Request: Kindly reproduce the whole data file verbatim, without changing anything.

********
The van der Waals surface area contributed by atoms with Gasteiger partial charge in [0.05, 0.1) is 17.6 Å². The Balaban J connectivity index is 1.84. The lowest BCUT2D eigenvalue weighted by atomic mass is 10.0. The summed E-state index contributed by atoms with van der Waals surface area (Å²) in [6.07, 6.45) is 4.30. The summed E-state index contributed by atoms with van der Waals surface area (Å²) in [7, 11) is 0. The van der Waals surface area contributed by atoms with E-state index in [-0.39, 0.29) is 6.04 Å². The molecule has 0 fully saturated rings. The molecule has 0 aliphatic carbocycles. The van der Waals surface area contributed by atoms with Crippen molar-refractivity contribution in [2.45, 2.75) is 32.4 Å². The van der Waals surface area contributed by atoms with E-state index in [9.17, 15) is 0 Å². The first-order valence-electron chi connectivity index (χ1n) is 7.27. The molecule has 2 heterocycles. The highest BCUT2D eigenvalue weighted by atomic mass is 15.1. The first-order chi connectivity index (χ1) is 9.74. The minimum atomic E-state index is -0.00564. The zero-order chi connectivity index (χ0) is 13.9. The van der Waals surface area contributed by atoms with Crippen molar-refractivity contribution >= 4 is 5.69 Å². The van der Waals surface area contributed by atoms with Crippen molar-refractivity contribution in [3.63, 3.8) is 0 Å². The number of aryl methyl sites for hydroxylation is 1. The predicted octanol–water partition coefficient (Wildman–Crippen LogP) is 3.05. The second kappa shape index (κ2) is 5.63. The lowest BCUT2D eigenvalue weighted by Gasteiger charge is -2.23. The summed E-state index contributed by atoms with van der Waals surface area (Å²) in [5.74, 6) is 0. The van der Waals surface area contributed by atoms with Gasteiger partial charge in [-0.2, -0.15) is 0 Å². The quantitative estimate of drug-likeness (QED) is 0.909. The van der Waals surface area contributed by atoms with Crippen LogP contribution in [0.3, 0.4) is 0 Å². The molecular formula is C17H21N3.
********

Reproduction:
The van der Waals surface area contributed by atoms with Gasteiger partial charge in [0.05, 0.1) is 17.6 Å². The Balaban J connectivity index is 1.84. The lowest BCUT2D eigenvalue weighted by atomic mass is 10.0. The summed E-state index contributed by atoms with van der Waals surface area (Å²) in [6.07, 6.45) is 4.30. The summed E-state index contributed by atoms with van der Waals surface area (Å²) in [7, 11) is 0. The van der Waals surface area contributed by atoms with E-state index in [-0.39, 0.29) is 6.04 Å². The molecule has 0 fully saturated rings. The molecule has 0 aliphatic carbocycles. The van der Waals surface area contributed by atoms with Crippen molar-refractivity contribution in [2.45, 2.75) is 32.4 Å². The van der Waals surface area contributed by atoms with E-state index in [9.17, 15) is 0 Å². The first-order valence-electron chi connectivity index (χ1n) is 7.27. The molecule has 2 heterocycles. The highest BCUT2D eigenvalue weighted by atomic mass is 15.1. The first-order chi connectivity index (χ1) is 9.74. The minimum atomic E-state index is -0.00564. The zero-order chi connectivity index (χ0) is 13.9. The van der Waals surface area contributed by atoms with Crippen molar-refractivity contribution >= 4 is 5.69 Å². The van der Waals surface area contributed by atoms with Crippen molar-refractivity contribution in [3.63, 3.8) is 0 Å². The number of aryl methyl sites for hydroxylation is 1. The predicted octanol–water partition coefficient (Wildman–Crippen LogP) is 3.05. The second kappa shape index (κ2) is 5.63. The lowest BCUT2D eigenvalue weighted by Gasteiger charge is -2.23. The summed E-state index contributed by atoms with van der Waals surface area (Å²) in [5.74, 6) is 0. The van der Waals surface area contributed by atoms with Gasteiger partial charge in [-0.2, -0.15) is 0 Å². The quantitative estimate of drug-likeness (QED) is 0.909. The van der Waals surface area contributed by atoms with Crippen LogP contribution in [0.3, 0.4) is 0 Å². The molecular formula is C17H21N3.